Petitioner"s contention that his son was a student with a disability at the time of the incident is not supported by the record. There is no evidence that a referral was ever made to respondent"s Committee on Special Education (CSE) pursuant to 8 NYCRR "200.4 or that the standard was met to deem the school district to have had knowledge that he was a student with a disability before the behavior that precipitated disciplinary action. 8 NYCRR "201.5(b)(1-4) sets forth the criteria as follows: a school district shall be deemed to have knowledge that a student had a disability prior to the time the behavior occurred if (1) the parent of such student has expressed concern to school personnel in writing that the student is in need of special education; (2) the behavior or performance of the student demonstrates the need for special education; (3) the parent of the student has requested that an individual evaluation of the student be conducted; or (4) a teacher of the student, or other personnel of the school district, has expressed concern about the behavior or performance of the student to the director of special education or to other school district personnel. To the extent petitioner now suspects his son may have a disability, he may make a referral to respondent"s CSE.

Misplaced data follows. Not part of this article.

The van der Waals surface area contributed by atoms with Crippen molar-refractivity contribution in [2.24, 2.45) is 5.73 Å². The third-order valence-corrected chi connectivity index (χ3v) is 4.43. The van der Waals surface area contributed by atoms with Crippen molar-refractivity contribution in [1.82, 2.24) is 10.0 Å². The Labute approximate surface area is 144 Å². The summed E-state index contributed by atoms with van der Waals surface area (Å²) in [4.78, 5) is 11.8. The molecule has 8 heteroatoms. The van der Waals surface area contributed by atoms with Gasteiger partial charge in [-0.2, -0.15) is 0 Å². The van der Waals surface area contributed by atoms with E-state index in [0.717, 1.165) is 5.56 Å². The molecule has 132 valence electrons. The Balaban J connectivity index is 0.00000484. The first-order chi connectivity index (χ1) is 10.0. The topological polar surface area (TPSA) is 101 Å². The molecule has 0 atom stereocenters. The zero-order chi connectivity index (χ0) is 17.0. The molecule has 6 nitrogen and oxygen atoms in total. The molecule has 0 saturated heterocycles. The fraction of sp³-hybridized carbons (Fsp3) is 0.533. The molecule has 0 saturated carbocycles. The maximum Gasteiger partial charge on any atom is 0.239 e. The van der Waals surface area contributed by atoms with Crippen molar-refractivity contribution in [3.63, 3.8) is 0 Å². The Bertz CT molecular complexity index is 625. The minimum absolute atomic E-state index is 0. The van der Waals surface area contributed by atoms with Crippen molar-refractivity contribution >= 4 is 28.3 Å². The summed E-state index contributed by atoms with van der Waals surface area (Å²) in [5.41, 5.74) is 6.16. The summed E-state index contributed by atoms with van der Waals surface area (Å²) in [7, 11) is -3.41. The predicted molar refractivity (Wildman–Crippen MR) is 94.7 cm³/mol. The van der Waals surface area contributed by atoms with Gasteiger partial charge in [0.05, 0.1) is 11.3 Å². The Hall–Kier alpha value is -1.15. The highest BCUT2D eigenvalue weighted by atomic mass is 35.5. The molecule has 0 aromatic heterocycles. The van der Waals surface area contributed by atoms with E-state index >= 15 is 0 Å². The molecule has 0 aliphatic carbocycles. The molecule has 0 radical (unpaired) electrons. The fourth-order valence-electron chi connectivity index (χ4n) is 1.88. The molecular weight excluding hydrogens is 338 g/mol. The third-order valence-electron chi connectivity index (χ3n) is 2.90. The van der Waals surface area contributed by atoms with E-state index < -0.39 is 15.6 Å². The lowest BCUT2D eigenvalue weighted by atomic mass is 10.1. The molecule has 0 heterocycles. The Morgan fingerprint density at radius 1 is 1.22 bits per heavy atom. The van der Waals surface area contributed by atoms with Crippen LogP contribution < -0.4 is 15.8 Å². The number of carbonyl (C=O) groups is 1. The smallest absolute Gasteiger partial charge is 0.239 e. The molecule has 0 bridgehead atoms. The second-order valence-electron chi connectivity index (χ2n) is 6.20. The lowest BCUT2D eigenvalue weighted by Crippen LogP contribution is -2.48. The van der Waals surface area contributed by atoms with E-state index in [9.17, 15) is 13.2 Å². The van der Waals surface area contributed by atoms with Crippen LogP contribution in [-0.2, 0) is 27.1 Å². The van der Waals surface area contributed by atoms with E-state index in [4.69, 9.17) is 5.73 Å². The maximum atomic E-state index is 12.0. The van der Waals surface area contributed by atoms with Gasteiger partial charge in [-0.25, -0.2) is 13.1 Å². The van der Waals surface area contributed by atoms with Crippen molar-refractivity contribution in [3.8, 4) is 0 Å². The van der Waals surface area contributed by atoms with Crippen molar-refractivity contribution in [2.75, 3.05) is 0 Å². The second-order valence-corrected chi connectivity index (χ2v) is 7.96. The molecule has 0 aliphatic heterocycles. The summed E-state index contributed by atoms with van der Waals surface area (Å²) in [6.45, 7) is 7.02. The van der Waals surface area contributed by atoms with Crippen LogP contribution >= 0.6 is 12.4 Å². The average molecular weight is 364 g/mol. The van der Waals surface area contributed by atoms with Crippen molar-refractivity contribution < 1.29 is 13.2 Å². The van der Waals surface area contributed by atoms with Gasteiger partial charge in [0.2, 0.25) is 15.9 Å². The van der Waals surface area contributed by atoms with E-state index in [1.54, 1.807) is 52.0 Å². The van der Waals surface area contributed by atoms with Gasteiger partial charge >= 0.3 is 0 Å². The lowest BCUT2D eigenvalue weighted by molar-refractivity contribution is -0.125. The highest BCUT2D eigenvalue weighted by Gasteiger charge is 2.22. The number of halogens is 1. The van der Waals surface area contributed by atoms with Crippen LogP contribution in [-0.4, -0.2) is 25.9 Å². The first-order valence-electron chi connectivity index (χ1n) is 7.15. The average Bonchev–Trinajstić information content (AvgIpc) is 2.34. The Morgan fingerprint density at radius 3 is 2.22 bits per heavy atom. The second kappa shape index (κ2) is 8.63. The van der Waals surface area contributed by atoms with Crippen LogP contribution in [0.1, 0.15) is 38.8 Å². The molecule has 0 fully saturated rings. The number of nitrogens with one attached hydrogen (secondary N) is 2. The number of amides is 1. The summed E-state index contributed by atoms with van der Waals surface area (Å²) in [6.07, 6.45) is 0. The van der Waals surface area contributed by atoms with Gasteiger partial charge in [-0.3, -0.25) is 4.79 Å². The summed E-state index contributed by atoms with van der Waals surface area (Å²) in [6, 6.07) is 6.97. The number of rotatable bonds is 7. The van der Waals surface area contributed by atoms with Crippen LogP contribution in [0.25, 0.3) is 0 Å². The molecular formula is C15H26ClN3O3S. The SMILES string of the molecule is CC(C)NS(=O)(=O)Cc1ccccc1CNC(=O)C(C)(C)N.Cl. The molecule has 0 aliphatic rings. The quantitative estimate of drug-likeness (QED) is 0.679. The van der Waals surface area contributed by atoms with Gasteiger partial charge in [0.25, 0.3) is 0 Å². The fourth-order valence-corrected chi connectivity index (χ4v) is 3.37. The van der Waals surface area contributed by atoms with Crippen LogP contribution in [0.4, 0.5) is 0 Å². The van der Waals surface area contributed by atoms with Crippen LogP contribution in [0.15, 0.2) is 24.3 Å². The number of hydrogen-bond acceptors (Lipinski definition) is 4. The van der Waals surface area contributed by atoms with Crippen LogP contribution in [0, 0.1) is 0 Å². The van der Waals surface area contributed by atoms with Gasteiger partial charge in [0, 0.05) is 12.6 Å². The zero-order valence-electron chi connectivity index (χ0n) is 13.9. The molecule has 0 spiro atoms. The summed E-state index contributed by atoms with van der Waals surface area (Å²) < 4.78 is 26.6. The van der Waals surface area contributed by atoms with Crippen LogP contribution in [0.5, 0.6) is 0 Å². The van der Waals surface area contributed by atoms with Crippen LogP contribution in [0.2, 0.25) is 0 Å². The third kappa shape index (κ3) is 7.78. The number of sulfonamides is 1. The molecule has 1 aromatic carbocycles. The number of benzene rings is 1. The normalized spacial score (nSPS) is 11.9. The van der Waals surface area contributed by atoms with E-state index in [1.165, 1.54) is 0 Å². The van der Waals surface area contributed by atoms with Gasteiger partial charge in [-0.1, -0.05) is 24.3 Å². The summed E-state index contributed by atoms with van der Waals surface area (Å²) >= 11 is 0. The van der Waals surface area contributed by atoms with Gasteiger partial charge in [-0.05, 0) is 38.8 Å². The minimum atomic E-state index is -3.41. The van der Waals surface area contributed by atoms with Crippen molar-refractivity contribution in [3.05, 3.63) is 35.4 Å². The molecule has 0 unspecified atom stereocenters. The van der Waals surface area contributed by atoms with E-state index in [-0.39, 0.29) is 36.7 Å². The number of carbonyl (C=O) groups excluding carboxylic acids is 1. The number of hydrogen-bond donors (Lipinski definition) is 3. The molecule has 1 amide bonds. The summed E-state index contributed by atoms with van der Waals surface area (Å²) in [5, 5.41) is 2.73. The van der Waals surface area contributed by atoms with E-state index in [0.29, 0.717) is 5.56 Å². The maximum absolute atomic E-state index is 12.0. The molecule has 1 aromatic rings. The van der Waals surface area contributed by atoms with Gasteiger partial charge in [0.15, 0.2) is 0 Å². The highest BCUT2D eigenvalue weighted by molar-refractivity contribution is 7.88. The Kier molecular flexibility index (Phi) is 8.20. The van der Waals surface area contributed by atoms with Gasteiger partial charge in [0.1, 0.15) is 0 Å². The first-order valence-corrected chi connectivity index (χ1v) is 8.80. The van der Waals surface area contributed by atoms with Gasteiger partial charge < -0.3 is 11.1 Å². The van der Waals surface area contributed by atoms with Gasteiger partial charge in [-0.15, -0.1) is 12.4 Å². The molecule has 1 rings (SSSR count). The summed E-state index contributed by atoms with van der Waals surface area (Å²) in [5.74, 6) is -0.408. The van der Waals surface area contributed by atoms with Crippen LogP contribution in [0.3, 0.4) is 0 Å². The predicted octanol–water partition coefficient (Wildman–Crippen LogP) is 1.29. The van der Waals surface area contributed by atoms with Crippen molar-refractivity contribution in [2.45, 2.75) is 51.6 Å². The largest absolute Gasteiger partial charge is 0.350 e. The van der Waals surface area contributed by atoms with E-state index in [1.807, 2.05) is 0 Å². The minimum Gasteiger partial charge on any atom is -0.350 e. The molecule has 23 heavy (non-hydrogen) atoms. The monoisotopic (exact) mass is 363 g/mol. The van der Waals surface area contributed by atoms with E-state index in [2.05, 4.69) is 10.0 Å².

With regard to the penalty, petitioner"s son was suspended from March 22, 2001 to the end of the school year. In cases of suspension, the sanction imposed must be proportionate to the severity of the offense involved (Appeal of Guevara, 39 Ed Dept Rep 494, Decision No. 14,291; Appeal of Esther F., 39 id. 357, Decision No. 14,258; Appeal of Alexander, 36 id. 160, Decision No. 13,689). The test to be applied in reviewing the penalty is whether the penalty imposed was so excessive as to warrant substitution of the Commissioner"s judgment for that of the board of education (Appeal of Guevara, supra; Appeal of Esther F., supra). Upon the record before me, I find that the imposition of a suspension of approximately three months upon a student for threats against himself, other students and his teacher, in combination with pushing and grabbing other students, is within the discretion of the board of education.

I have considered petitioner"s remaining contentions and find them to be without merit.